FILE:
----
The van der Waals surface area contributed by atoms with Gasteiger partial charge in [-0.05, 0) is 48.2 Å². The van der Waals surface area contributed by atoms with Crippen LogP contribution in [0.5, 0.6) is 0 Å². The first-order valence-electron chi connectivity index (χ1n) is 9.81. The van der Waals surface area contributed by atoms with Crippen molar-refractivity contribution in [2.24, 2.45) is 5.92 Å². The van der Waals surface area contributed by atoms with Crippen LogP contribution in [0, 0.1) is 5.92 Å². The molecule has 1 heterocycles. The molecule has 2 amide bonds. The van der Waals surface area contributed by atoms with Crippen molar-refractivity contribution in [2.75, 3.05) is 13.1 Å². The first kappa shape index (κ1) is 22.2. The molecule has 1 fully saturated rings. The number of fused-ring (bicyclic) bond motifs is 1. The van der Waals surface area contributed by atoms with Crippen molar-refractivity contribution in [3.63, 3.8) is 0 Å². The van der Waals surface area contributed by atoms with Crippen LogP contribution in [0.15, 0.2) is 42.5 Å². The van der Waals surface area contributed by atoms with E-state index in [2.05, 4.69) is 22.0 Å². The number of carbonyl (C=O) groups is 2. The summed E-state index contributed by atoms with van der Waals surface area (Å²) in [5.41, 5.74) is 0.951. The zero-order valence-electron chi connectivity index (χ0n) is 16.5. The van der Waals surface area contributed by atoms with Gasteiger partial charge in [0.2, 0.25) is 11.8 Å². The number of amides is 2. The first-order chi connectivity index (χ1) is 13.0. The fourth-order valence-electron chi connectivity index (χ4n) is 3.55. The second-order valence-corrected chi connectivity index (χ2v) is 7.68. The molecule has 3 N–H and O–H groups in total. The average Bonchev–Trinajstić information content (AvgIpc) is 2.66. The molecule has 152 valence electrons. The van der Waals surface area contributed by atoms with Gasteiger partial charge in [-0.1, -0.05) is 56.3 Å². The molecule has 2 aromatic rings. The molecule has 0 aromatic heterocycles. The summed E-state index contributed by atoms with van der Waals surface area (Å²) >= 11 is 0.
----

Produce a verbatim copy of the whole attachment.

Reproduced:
The van der Waals surface area contributed by atoms with Gasteiger partial charge in [-0.05, 0) is 48.2 Å². The van der Waals surface area contributed by atoms with Crippen LogP contribution in [0.5, 0.6) is 0 Å². The first-order valence-electron chi connectivity index (χ1n) is 9.81. The van der Waals surface area contributed by atoms with Crippen molar-refractivity contribution in [2.24, 2.45) is 5.92 Å². The van der Waals surface area contributed by atoms with Crippen LogP contribution in [0, 0.1) is 5.92 Å². The molecule has 1 heterocycles. The molecule has 2 amide bonds. The van der Waals surface area contributed by atoms with Crippen molar-refractivity contribution in [2.75, 3.05) is 13.1 Å². The first kappa shape index (κ1) is 22.2. The molecule has 1 fully saturated rings. The number of fused-ring (bicyclic) bond motifs is 1. The van der Waals surface area contributed by atoms with Crippen molar-refractivity contribution in [3.63, 3.8) is 0 Å². The van der Waals surface area contributed by atoms with Crippen LogP contribution in [0.15, 0.2) is 42.5 Å². The van der Waals surface area contributed by atoms with E-state index in [2.05, 4.69) is 22.0 Å². The number of carbonyl (C=O) groups is 2. The summed E-state index contributed by atoms with van der Waals surface area (Å²) in [5.41, 5.74) is 0.951. The zero-order valence-electron chi connectivity index (χ0n) is 16.5. The van der Waals surface area contributed by atoms with Gasteiger partial charge in [0.2, 0.25) is 11.8 Å². The number of amides is 2. The first-order chi connectivity index (χ1) is 13.0. The fourth-order valence-electron chi connectivity index (χ4n) is 3.55. The second-order valence-corrected chi connectivity index (χ2v) is 7.68. The molecule has 3 N–H and O–H groups in total. The average Bonchev–Trinajstić information content (AvgIpc) is 2.66. The molecule has 152 valence electrons. The van der Waals surface area contributed by atoms with Gasteiger partial charge in [-0.1, -0.05) is 56.3 Å². The molecule has 2 aromatic rings. The molecule has 0 aromatic heterocycles. The summed E-state index contributed by atoms with van der Waals surface area (Å²) >= 11 is 0.